On Friday, the school traveled south of the city to a picnic/sports area nestled in the hountains for our annual Family Day. I tossed a football, ran around being cheerful (which, for me, is exhausting in itself), and, with Billy Stewart, won the faculty water-balloon toss. By the time I got home at 6:00,  all I wanted was a nap in a cool room.

But there was no time; I had to get ready to head out to Itaewon for the Full Moon Hash. The sadistic hares led us aaaaaaaall the way up Namsan Mountain, on the trail and up the innumberable stairs, in the dark, to the deck at the base of Seoul Tower... and, of course, back.

It was one of the clearest nights we ever get around here (clearer than in this Google Images photo), with a big, bright moon, and the view was spectacular. The deck has a 240-degree view and, on this lovely May evening, was crowded with young couples and families. Half of them wanted to take their photos with our hasher friend WPOS, who is 5-foot-9, bald, black, and very outgoing. My theory is that they thought he was Michael Jordan.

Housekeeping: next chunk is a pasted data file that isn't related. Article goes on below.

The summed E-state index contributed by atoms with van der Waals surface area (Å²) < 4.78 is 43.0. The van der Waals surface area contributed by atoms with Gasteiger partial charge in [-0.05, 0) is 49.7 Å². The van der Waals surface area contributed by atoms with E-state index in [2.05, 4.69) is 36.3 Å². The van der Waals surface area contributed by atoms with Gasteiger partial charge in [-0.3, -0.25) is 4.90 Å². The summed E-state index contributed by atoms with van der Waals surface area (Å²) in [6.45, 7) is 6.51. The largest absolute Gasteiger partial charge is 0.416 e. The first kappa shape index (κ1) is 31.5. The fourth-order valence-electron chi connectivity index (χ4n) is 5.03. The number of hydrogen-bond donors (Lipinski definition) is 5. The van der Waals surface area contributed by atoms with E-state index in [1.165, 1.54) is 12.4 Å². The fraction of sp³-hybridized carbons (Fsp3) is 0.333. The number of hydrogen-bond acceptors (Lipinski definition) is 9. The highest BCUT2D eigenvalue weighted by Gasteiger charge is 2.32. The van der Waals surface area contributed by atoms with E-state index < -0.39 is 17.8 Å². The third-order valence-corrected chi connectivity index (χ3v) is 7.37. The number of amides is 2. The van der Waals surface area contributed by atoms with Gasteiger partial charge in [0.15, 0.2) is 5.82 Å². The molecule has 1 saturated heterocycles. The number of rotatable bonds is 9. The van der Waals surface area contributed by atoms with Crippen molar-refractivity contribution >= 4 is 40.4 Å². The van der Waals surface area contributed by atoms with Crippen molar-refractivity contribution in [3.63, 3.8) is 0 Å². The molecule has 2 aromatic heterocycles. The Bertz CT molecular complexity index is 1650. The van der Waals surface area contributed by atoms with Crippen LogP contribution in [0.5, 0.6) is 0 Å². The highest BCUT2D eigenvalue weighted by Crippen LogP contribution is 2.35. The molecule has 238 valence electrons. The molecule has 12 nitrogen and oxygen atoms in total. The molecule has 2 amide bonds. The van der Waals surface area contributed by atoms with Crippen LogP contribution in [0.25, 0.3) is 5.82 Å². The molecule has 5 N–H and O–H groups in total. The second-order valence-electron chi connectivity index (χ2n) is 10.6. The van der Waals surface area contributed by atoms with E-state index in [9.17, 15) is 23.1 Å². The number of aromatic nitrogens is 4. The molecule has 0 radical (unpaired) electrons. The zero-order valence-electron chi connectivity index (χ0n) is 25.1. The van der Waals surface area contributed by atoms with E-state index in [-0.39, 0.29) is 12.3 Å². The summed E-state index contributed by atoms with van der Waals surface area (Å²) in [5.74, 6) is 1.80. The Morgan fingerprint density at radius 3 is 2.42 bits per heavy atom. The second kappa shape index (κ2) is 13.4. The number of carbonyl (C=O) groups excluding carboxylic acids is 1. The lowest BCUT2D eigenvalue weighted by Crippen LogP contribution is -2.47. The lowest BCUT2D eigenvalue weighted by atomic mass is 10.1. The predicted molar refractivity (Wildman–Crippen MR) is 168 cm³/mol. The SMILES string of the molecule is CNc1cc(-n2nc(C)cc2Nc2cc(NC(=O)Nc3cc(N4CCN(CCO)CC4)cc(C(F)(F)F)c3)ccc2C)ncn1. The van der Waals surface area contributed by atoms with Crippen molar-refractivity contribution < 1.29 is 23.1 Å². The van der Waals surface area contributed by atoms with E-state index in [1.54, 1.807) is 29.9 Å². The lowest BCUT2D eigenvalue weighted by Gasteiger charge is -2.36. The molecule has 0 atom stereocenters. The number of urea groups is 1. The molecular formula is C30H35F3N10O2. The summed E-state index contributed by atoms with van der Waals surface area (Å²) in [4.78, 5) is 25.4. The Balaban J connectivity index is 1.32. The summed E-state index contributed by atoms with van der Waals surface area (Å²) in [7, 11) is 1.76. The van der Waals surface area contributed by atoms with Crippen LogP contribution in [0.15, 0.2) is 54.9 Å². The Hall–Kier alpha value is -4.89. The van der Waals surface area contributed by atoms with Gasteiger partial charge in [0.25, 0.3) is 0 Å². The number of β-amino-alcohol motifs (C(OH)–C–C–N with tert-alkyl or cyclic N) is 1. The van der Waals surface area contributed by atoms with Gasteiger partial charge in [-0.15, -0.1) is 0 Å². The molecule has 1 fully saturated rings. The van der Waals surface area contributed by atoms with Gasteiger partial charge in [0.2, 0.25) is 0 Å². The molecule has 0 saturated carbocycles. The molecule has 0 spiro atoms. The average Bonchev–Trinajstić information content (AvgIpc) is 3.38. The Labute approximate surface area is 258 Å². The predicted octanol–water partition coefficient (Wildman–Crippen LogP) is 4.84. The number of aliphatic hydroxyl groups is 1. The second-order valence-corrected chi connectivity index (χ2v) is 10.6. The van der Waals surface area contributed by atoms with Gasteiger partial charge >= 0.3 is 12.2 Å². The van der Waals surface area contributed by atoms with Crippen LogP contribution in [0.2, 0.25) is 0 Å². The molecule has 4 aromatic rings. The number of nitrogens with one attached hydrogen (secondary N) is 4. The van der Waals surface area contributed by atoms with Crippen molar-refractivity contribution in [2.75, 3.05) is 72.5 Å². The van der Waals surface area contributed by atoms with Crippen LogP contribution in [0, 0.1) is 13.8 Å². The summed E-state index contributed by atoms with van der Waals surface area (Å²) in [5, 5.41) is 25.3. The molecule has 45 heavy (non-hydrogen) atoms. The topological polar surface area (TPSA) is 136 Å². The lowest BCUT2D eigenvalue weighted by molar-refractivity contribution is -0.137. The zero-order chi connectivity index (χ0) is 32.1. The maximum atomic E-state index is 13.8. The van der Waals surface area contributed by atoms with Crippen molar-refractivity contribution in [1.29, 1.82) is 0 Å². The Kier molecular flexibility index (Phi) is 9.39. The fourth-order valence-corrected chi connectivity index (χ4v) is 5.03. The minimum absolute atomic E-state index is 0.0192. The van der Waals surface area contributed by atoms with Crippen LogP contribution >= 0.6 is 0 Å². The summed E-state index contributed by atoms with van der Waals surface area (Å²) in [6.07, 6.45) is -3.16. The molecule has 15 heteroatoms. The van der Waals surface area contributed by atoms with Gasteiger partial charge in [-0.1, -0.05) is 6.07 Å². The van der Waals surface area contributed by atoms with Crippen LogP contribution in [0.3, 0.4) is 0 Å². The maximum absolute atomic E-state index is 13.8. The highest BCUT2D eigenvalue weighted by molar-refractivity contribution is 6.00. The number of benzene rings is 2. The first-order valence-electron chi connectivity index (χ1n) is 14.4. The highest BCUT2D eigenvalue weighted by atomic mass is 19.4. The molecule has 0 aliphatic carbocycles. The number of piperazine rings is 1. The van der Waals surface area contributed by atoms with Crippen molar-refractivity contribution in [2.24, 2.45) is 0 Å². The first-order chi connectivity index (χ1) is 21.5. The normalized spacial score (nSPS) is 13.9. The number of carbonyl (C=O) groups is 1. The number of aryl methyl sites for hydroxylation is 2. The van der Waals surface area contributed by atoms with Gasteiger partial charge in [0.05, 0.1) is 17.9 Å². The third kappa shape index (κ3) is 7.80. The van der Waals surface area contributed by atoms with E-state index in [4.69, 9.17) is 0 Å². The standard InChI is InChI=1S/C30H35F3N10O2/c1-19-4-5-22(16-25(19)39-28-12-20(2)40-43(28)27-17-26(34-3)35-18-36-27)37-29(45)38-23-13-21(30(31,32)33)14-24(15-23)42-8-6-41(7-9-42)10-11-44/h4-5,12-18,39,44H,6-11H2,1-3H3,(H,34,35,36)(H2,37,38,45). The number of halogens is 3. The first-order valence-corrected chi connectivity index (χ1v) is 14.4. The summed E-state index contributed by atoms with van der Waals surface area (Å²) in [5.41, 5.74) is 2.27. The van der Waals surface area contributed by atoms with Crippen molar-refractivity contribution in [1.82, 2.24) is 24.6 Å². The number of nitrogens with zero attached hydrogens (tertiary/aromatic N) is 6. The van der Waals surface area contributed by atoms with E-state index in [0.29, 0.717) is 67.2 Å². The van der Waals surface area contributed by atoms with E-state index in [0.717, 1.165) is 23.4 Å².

Back at the bar in Itaewon, I succeeded in getting all stinky from smoke, leaving behind my best running shirt, and barely making it home before the subway closed.

In the morning, I overslept and all too soon it was time to go 'way north to Insadong for my home hash, Yongsan Kimchi. It was another glorious morning as we met in a big, open park across from Gyeongbokgung Palace. We had the biggest pack (about 40 people, including a couple of guests from Tokyo) that we've had in many months... I've been terrifically encouraged by the turnout of new, enthusiastic members; not too many months ago, I was worried about our survival, after 24 years, as a hash kennel.

The pack stayed together and somehow missed a vital turn; after 20 minutes we found the true-trail arrow, to go back to the start, that we clearly weren't supposed to see till much later. Most of the pack went back to find the right trail, but I... I took the road less traveled by, and that has made all the difference. (What? Oh, sorry.)

I mean, I was already exhausted from Friday and was committed to Sunday's hash, so I joined a couple of other guys and cut back to the start. Since we were in no hurry, we stopped to watch the changing of the guard at the palace: